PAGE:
I'm smiling. It's very easy for me to discount criticism from someone who thinks "hipster" is an insult, or even...a useful descriptor of a specific type of person? As far as I can tell it can mean anything (I guess that's why I don't use it). Also, at this moment I'm wearing head to toe Gap and Uggs, and am a mom, so I guess the idea that I have ever been "hip" is strangely flattering. Oh and I think it came from And The Heart Says Whatever.

That was all wonderful and yes, you are correct. “Finish it cuz i was on vacation and had some extra time on my hands…Many ( cliche and contrived) events in the story were also randomly thrown in for no reason whatsoever. I could excuse some of that if the characters were at all interesting but they were not. They were one dimensional and boring.”

Um, I'm hoping that's Hex Ed. Tell me if I'm right before I go on.

You are wrong.

Ha! I guess I could roll with "contrived" but I don't think most of what happens in Friendship is "cliché" exactly. But I can't argue with "boring" because different things are interesting to different people. I wish this person had cut his or her losses. Don't waste vacation time reading a book you don't like! Life is too short to keep reading books you aren't into.

Third and final: “…had a good start that held promise. The writing wasn't too horrible, however the plotline itself was kind of blah. Still, it was entertaining and held my attention.”

Oh, praise for my finest work, a co-written YA novel that was published when I was 26.

Ding ding. Do you believe no one should publish before they're 30?

Not at all! Emily Books/Coffee House Press will publish Chloe Caldwell's next essay collection in October, just in time for her to turn 30. I love the perspective of younger people and I think when you're young you have access to a lot of strong emotions and unvarnished opinions. You don't know yet how to quash your own creative impulses.


It's hard for me to get it up to defend Hex Ed, though. I loved the experience of writing it with my friend Zareen. It was great practice and we both learned a lot. Z is now a very important YA editor! But for me it was more a humbling lesson about what I am NOT cut out to do: write formulaic fiction for an audience I don't really understand (teenz).

That's fair. You are like, hyper-logical about all of this. I feel like talking to you that you have a built-in therapist.

I fucking wish, that would save me a lot of money. Surviving as a writer is hard if you don't have rock-solid confidence that something about what you do is important and needs to continue to happen. I still get psyched out all the time about whether I "deserve" to do this, whether I'm really cut out for it, etc. But I mostly think what I do is worthwhile—that even when I can't see the point of it on a day to day, there's someone on the other end of what I'm writing who will find some aspect of it useful or interesting, and so I should keep going. Not everyone has to like it. Not everyone has to like me. I'm gonna keep writing books, and actually should get back to it!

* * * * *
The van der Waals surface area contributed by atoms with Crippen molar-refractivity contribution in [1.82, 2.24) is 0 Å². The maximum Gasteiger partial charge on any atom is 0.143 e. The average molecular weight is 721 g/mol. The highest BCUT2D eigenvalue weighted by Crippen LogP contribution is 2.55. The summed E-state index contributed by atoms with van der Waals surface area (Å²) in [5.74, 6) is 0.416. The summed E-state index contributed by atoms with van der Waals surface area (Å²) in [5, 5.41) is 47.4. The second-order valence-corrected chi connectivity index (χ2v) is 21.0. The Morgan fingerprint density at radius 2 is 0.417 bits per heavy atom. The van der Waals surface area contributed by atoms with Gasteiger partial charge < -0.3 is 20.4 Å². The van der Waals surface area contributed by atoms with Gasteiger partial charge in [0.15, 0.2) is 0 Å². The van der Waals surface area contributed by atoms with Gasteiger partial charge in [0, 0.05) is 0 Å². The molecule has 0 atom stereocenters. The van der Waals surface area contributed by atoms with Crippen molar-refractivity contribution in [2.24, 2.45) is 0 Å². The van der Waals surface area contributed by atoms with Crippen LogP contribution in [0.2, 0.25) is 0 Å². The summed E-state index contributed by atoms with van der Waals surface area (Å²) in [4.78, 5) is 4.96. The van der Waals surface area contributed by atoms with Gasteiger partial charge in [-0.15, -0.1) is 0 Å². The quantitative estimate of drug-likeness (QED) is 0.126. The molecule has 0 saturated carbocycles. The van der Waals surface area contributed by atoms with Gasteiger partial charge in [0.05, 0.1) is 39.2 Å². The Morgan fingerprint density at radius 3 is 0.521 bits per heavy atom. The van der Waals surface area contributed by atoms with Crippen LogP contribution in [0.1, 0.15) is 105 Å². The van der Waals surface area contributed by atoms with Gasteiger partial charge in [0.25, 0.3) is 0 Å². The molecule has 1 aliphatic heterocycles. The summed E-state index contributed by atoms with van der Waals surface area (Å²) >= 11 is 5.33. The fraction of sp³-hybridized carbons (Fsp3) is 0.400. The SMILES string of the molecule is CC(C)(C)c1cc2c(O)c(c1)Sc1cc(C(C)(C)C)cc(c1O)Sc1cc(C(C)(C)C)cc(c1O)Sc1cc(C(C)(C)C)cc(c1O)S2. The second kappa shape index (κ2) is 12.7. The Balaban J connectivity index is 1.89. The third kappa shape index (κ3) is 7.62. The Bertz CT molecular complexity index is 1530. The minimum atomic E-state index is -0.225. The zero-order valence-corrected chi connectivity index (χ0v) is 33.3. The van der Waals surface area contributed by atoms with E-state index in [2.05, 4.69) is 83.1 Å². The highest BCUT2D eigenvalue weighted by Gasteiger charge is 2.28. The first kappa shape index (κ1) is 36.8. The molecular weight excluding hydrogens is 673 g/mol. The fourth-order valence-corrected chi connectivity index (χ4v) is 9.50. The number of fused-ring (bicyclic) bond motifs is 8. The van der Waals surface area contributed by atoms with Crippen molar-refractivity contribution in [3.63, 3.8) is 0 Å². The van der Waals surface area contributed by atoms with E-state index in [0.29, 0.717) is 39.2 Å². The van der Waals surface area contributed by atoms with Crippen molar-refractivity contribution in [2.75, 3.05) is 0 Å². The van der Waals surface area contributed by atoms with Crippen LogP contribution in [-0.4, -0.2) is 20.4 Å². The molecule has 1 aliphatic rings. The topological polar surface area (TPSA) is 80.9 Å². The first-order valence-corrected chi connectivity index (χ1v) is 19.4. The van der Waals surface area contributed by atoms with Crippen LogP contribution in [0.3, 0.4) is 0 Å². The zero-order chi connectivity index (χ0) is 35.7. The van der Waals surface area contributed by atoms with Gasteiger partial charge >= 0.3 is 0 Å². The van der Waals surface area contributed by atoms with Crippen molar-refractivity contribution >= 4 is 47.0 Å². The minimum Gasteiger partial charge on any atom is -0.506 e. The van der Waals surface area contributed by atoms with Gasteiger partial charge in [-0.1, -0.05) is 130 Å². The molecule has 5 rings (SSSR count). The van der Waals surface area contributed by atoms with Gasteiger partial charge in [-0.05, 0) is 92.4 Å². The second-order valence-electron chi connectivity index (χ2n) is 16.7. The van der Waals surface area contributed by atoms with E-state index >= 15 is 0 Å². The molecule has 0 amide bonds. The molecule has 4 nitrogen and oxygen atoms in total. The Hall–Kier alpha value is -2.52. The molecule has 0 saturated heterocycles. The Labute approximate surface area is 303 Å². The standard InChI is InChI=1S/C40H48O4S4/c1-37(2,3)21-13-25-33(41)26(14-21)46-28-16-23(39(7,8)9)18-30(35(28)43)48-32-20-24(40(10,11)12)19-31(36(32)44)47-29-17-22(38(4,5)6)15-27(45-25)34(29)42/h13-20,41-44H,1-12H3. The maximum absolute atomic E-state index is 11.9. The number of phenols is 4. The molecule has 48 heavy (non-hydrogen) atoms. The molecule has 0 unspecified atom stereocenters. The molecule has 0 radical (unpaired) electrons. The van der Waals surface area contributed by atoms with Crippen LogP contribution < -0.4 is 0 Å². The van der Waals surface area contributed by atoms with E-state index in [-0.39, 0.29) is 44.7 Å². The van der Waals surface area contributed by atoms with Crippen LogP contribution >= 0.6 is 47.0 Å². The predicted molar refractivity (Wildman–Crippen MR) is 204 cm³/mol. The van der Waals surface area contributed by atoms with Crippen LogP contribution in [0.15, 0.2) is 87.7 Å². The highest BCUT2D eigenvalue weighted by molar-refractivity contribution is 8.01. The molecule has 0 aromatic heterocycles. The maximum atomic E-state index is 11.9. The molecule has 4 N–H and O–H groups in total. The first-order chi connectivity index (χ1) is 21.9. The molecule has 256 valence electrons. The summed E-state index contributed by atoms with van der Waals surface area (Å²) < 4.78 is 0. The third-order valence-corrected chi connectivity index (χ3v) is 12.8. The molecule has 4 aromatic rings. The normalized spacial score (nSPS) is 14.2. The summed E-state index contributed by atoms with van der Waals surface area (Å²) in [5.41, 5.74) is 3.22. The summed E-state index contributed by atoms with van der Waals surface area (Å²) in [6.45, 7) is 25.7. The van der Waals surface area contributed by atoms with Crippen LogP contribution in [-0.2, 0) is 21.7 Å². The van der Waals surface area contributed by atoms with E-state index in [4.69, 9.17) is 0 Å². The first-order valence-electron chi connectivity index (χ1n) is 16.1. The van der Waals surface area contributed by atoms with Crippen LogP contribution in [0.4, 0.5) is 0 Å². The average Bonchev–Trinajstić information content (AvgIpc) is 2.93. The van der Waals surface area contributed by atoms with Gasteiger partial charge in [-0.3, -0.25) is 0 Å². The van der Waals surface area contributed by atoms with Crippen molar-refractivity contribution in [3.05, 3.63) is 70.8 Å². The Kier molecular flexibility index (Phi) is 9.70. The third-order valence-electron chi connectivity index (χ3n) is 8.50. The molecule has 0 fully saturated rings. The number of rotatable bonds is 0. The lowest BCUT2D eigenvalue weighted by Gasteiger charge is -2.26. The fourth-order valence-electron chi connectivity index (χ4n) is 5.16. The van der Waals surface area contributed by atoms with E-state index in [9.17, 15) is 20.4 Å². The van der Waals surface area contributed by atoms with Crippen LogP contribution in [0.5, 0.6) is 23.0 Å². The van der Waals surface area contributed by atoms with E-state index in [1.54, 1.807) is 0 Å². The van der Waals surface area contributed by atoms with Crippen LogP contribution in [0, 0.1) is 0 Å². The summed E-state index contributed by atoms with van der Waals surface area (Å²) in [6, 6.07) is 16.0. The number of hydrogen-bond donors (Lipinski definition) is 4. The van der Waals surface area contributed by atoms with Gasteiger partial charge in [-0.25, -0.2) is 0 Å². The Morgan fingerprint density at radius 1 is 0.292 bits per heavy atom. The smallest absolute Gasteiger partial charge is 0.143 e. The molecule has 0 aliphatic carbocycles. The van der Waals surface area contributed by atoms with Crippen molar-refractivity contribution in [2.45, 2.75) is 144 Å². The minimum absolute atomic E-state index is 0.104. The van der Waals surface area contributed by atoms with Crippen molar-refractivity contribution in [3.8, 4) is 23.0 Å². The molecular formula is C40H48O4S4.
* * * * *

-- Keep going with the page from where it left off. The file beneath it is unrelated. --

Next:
That is actually inspiring. And I’ll let you go after one more question.


I won’t harp on the “middling millennials” piece, given how many words have already been spent on it. There’s even been criticism to the implications of the original criticism (i.e. from the Lena Dunham camp), and pushback to the blowback of the whatever. But I am curious, more generally, now that there’s been a good deal of time since, what your lasting impressions are.

Hard for me to say because I still haven't ever read it.

That's impressive. What about the entire thing, not just the article itself?

It was hard to have a book come out and for a lot of the conversation around it to be about things other than the book itself. When I publish my next book, I'll hope for a different situation, because I don't at all think, "it's all publicity". In general I'd like to get out of the way of my own work more in the future, even if "my own work" is first-person writing. Luckily I think in general as a culture we're finally starting to be able to see past some of the knee-jerk misogyny that's been passing as legitimate book criticism for, like, centuries.

Thanks for your time Emily. I really appreciate it.